Ding! Ding! Ding! A&E’s Biography profiles eight of professional wrestling’s most revered — and, in some cases, reviled — Hall of Famers.
We preview the WWE Legends’ jaw-dropping reveals, notorious rivalries, and most fun facts.
“Stone Cold” Steve Austin
This tough-as-nails Texan kicks off A&E’s eight-week Biography event, recounting his journey from high school football star and fledgling regional wrestler surviving on tuna fish and raw potatoes to the WWE’s biggest, baddest star of the ’90s.
What’s in a Name?
Everything: It dictates the persona. As the Ringmaster, this future pop-culture icon was deemed unmarketable by WWE mastermind Vince McMahon. So in 1996 Austin rebranded to embrace his natural intensity, wisely nixing names like Chilly McFreeze and Fang McFrost before then-wife Jeanie Clarke told him, “Drink your tea before it gets stone cold.”
Injuries are common, but hearing the WWE Legend’s play-by-play of the temporary paralysis he experienced after bruising his spinal cord during a 1997 title match is chilling. He gets emotional revisiting his 2003 farewell match with Dwayne “The Rock” Johnson too: Hospitalized with alcohol-and-caffeine-induced dehydration the night before, Austin feared he might pass away center ring at WrestleMania XIX with his friend. “You can’t plan a better death than that,” he says in the doc. The pair share the words they each whispered after the count: “I love you.”
Premieres Sunday, April 18, 8/7c
“Rowdy” Roddy Piper
Growing up with an abusive father and living on the streets as a teen fueled the Canadian-bred Piper, who was already playing his signature bagpipes and wearing a kilt in the ring when he was 15. His ability to smack down heroes on the microphone as well as on the mat made him one of the all-time great villains — and the person whom opponent Hulk Hogan credits with making 1985’s inaugural WrestleMania possible.
The One You Love to Hate
Angry fans tried to kill him! Fellow hard-partier Ric Flair (airborne above, with Piper) recalls someone once threw a rattlesnake into the ring. Piper’s son, Colt Toombs, reveals his dad wore a leather jacket lined with Kevlar because he’d been stabbed three times. “These stories are truly insane,” says Susan Levison, senior vice president and head of WWE Studios.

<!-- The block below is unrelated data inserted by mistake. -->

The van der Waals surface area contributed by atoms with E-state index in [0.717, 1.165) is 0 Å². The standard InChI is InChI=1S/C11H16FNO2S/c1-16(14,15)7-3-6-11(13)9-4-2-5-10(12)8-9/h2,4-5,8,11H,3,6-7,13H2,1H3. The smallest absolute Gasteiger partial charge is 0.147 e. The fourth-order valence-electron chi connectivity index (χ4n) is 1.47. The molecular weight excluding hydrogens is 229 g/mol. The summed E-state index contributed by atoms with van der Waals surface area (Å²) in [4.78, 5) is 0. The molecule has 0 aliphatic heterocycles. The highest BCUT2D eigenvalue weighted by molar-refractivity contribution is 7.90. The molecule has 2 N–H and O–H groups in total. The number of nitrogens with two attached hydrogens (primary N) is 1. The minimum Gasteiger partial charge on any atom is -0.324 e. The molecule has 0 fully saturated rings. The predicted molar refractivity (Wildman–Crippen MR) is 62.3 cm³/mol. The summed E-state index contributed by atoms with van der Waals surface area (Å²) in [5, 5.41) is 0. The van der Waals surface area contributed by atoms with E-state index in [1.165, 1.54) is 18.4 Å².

King of the Mic
Piper’s zingers seemed off the cuff, but he’d jot down great lines as he thought of them. The habit served him well when he starred in the 1988 action flick They Live. He handed his notepads over to writer-director John Carpenter, who lifted this one: “I have come here to chew bubble gum and kick ass, and I’m all out of bubble gum.” (Piper died in 2015.)
Premieres Sunday, April 25, 8/7c
“Macho Man” Randy Savage
This WWE Legend’s juicy ’80s and ’90s story, largely intertwined with rival Hogan’s, deserves a TV movie. And judging from the number of people who imitate Macho Man’s trademark gravelly voice (“Oh, yeah!”) in his Biography, casting would be no problem! The Ohio-born son of wrestler Angelo Poffo struck out as a minor league baseball player before proving himself as a top-tier wrestler and a fashion icon. Michael Braun, outfitter to Jimi Hendrix and ’70s pimps, designed those fringed ensembles; McMahon says Savage footed the bill.
Beauty and the Beast